News Articles

Religious liberty priority in state conv. resolutions

NASHVILLE (BP) — Values-driven voting and defense of religious liberty were topics frequently addressed in annual meetings of state Baptist conventions this year as messengers voiced their concerns in resolutions.

Nevada Baptists encouraged churches — as led by their pastors — to “engage in the political process by researching the candidates and ballot questions,” helping their members vote “to reflect Biblical values in the upcoming election.”

Messengers in Arkansas, the Dakotas, Illinois, Missouri, Northwest, New England, Ohio, Oklahoma, Tennessee, the Southern Baptists of Texas Convention (SBTC) and Southern Baptist Conservatives of Virginia (SBCV) passed similar statements, some giving particular emphasis to praying for elected leaders.

Southern Baptists in Arkansas, Florida, Ohio, Oklahoma, the SBTC and the Baptist General Association of Virginia (BGAV) addressed religious liberty concerns.

Resolutions on some aspect of biblical sexuality passed in seven states, with Arkansas, Louisiana, Missouri, South Carolina and SBCV messengers responding to gender dysphoria and Dakota and Ohio Baptists opposing same-sex marriage. The South Carolina resolution included a commitment to “pray for revival and a return to recognition of the sanctity of marriage as between one man and one woman, God’s design for gender, freedom of conscience, and unhindered religious freedom.”

Arkansas Baptists called on members to be a catalyst for racial reconciliation, encouraging increased racial and ethnic diversity in church leadership and membership.

“We will be diligent in denouncing racial discrimination in whatever form it takes in seeking to bring healing and cohesiveness to our fractured culture,” the resolution stated. Illinois, Oklahoma, the SBTC and SBCV also spoke to racial reconciliation.

Messengers of the BGAV opposed anti-Muslim rhetoric and joined Alabama Baptists in an appeal to show love to Muslim people. Ohio Baptists passed a resolution on reaching refugees and people groups in their state, while Georgia Baptists acknowledged “the federal government’s failure to fulfill its responsibility in the area of illegal immigration” and the biblical mandates to “not mistreat the alien living among you.”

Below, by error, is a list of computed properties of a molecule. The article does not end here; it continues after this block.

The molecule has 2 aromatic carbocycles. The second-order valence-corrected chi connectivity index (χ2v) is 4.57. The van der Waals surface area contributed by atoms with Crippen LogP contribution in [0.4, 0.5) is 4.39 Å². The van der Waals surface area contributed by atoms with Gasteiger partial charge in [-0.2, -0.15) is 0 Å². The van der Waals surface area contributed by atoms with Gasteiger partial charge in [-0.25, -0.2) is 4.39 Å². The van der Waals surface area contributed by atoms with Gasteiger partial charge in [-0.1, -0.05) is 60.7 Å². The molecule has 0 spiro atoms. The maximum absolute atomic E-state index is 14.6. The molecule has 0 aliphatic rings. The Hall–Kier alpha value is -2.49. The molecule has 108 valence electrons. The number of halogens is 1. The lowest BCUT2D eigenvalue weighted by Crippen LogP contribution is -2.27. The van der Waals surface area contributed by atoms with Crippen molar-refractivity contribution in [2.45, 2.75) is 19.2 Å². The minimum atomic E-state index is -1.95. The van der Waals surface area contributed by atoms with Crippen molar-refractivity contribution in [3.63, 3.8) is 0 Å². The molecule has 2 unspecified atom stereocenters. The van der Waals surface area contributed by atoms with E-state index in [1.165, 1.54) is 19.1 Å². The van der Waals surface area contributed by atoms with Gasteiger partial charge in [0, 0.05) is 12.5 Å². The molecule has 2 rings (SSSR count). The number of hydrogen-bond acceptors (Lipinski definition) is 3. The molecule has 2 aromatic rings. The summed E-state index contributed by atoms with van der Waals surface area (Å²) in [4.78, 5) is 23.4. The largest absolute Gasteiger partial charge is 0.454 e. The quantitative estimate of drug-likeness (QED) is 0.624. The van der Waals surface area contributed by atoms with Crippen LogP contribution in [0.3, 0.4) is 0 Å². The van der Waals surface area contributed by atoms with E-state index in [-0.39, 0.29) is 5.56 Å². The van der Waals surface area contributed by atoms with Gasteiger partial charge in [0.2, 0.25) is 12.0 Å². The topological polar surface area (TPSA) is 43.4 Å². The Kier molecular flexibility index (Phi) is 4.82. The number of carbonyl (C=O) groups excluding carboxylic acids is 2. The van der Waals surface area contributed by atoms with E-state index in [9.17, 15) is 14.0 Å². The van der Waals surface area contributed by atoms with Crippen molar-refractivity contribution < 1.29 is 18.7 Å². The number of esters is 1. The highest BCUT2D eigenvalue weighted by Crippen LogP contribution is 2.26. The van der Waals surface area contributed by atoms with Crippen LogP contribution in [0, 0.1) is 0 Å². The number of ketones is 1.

Resolutions in state conventions in Arkansas, Kansas/Nebraska, Kentucky and Northwest expressed opposition to human trafficking and encouraged ministry to victims.

In other business, several states addressed guidelines for cooperation, including discussion by the Baptist Convention of New York (BCNY) of a proposal to be voted on next year that excludes churches that act to affirm, approve or endorse any expression of marriage other than “the uniting of one biological man and one biological woman in covenant commitment for a lifetime.”

Another amendment addressed by BCNY would add to the convention’s affirmation of the Baptist Faith and Message (BF&M) the statement, “We also believe that God wonderfully and immutably creates each person as male or female. These two distinct, complementary genders together reflect the image and nature of God (Genesis 1:26-27). Rejection of one’s biological sex is a rejection of the image of God within that person.”

Indiana Baptists amended its bylaws to specify an effort to communicate with churches that have not met cooperation guidelines requiring agreement with the BF&M, giving to the Cooperative Program or state mission offering, and submitting Annual Church Profile data.

Messengers in Florida and New Mexico incorporated references to the BF&M in their governing documents. In Florida, a constitutional amendment establishes it as the guiding interpretation of Scripture, while in New Mexico new requirements for a church to seat messengers at the annual meeting specify that the congregation must contribute “a percentage of their undesignated gifts through the Cooperative Program” and not hold any beliefs or practices that conflict with the BF&M.

Baptist General Convention of Texas messengers granted its Executive Board authority to remove a congregation outside of harmonious cooperation. A second motion based on previous positions, specifies that a church which affirms any sexual relationship outside the bonds of a marriage between one man and one woman to be out of “harmonious cooperation with BGCT.”

    About the Author

  • Tammi Reed Ledbetter